Anticipating 7 CPC Armed Forces Pension Formulations Based On Example Of Civilian Pensioners

Recommendations of 7 CPC contain very clear-cut instructions on how OROP will be achieved for all by defining a process of fitment by “levels” and index numbers based on increments drawn by pensioners in the pay-band in which they had retired, though in the case of some classes of armed forces pensioners, such as older officer pensioners with time bound ranks, it could create anomalies and disparities. The recommendations also include an alternate and less sophisticated manner of fixing 7 CPC pensions as a stop-gap measure, viz., the 2.57x multiplier.

Instructions on pensions for armed forces pensioners certainly seem to be some time away. Some impressions can be formed from the example of the “Resolution” on civilian pensions. The Resolution dated 04 Aug 2016 for civilians has restricted their pension fixation to the 2.57x calculation, leaving the index based fitments to a committee as per item 11 of annexure to the resolution.

There are two examples of older civilian pensioners cited in an Office Memorandum, also dated 04 Aug 2016. These too are based on just the 2.57x calculation and throw no light on the manner in which the 7 CPC matrix index number based pension fitments will take place, except in a passing reference at para 11 of the O.M. to the committee to be formed for the purpose.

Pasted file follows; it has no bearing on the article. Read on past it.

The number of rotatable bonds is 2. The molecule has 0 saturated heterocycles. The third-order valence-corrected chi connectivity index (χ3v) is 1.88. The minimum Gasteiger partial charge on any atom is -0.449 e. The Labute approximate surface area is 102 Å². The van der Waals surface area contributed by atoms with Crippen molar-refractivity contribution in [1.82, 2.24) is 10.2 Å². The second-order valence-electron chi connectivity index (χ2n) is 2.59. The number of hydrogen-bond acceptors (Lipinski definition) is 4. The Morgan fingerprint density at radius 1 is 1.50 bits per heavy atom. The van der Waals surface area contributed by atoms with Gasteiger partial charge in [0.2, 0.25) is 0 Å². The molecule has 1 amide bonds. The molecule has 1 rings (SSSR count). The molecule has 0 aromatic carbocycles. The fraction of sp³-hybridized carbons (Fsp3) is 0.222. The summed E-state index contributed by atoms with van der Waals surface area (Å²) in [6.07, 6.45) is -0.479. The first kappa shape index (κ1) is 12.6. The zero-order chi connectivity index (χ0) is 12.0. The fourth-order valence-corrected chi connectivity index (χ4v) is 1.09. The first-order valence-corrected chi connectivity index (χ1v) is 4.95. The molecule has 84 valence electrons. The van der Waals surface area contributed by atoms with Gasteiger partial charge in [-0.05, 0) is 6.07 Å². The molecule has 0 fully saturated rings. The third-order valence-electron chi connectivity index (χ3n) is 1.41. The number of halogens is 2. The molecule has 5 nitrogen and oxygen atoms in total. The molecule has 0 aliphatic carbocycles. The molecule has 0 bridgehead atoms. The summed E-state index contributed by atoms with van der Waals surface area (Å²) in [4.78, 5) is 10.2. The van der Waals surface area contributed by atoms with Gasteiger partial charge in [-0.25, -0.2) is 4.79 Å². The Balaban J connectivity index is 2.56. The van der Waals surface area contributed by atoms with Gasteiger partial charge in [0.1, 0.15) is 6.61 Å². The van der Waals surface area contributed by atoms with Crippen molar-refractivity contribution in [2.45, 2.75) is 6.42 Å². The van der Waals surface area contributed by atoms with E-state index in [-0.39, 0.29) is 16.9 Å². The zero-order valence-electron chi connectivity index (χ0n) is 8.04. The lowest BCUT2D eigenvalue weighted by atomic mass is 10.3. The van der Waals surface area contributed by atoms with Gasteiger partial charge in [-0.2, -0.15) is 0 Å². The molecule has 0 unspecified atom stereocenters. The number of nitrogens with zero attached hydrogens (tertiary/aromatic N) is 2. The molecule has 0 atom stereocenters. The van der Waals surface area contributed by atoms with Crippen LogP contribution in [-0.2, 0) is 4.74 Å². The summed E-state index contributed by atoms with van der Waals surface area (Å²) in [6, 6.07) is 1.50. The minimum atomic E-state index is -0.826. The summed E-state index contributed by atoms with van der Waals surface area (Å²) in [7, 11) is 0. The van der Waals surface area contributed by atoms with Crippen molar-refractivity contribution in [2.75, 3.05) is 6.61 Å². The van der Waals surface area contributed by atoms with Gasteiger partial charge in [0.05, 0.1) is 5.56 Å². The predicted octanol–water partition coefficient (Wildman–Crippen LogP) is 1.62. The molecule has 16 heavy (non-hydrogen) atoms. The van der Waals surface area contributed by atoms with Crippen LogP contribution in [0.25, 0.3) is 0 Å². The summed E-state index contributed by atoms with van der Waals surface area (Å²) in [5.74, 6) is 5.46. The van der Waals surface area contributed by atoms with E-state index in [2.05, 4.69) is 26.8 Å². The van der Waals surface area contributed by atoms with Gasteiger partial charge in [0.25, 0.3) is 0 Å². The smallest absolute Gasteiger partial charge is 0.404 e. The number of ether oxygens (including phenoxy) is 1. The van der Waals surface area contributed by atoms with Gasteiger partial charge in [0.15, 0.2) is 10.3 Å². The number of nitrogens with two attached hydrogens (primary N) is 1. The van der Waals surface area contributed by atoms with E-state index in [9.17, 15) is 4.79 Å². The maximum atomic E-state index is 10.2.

Unfortunately, unlike for civilian pensioners, in the case of armed forces, the 7 CPC report itself did not have any examples from a CPC regime earlier than VI CPC. In their case, matching the QS of older pensioners with index numbers of the matrix can prove to be a truly mind-bending exercise. On-going articulation of points of view amongst the online veteran community doesn’t reassure that the negative implications, of settling for just the 2.57x calculation, have been fully grasped. The most recent example of the QS vis-a-vis index number issue does appear to indicate armed forces pensioners will be sold short if a clear-cut way is not defined for matching present matrix index numbers with QS of older pensioners.

In many cases, especially for time-bound rank pensioners, some unambiguous and formal delineation of principles also seems to be called for in the matter of defining appropriate higher matrix levels for older pensioners who had retired in lower time-bound ranks in-spite of having rendered as much, or more, service than current pensioners who retire in the higher levels nowadays due to faster time-based promotions, e.g. Level 12-A being assigned to older Major pensioners who had retired with 20 yrs or more of service.

These additional complexities in the case of armed forces pensioners call for greater vigilance lest 7 CPC anomalies get added to the ones still unresolved from VI, V and probably even IV CPC. OROP anomalies are an additional consideration.


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